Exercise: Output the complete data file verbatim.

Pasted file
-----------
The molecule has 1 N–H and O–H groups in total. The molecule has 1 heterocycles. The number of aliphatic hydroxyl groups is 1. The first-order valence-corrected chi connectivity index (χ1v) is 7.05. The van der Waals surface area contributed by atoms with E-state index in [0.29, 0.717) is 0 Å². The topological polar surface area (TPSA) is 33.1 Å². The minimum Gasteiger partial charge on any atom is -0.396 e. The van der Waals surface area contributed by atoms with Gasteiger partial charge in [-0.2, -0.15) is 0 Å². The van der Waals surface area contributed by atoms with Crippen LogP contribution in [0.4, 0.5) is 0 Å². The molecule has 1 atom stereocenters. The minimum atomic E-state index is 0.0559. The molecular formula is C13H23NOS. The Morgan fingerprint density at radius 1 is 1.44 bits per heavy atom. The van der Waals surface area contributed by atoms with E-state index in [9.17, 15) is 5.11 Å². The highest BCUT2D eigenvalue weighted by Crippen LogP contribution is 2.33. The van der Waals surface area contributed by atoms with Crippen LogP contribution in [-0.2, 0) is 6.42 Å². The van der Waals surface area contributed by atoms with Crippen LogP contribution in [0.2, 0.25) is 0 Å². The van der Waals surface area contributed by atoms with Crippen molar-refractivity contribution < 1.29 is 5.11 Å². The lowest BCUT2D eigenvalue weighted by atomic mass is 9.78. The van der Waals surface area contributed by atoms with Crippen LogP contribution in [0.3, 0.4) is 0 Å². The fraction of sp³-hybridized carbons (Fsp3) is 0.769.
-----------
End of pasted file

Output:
The molecule has 1 N–H and O–H groups in total. The molecule has 1 heterocycles. The number of aliphatic hydroxyl groups is 1. The first-order valence-corrected chi connectivity index (χ1v) is 7.05. The van der Waals surface area contributed by atoms with E-state index in [0.29, 0.717) is 0 Å². The topological polar surface area (TPSA) is 33.1 Å². The minimum Gasteiger partial charge on any atom is -0.396 e. The van der Waals surface area contributed by atoms with Gasteiger partial charge in [-0.2, -0.15) is 0 Å². The van der Waals surface area contributed by atoms with Crippen LogP contribution in [0.4, 0.5) is 0 Å². The molecule has 1 atom stereocenters. The minimum atomic E-state index is 0.0559. The molecular formula is C13H23NOS. The Morgan fingerprint density at radius 1 is 1.44 bits per heavy atom. The van der Waals surface area contributed by atoms with E-state index in [9.17, 15) is 5.11 Å². The highest BCUT2D eigenvalue weighted by Crippen LogP contribution is 2.33. The van der Waals surface area contributed by atoms with Crippen LogP contribution in [-0.2, 0) is 6.42 Å². The van der Waals surface area contributed by atoms with Crippen LogP contribution in [0.2, 0.25) is 0 Å². The van der Waals surface area contributed by atoms with Crippen molar-refractivity contribution < 1.29 is 5.11 Å². The lowest BCUT2D eigenvalue weighted by atomic mass is 9.78. The van der Waals surface area contributed by atoms with Crippen LogP contribution in [0.3, 0.4) is 0 Å². The fraction of sp³-hybridized carbons (Fsp3) is 0.769.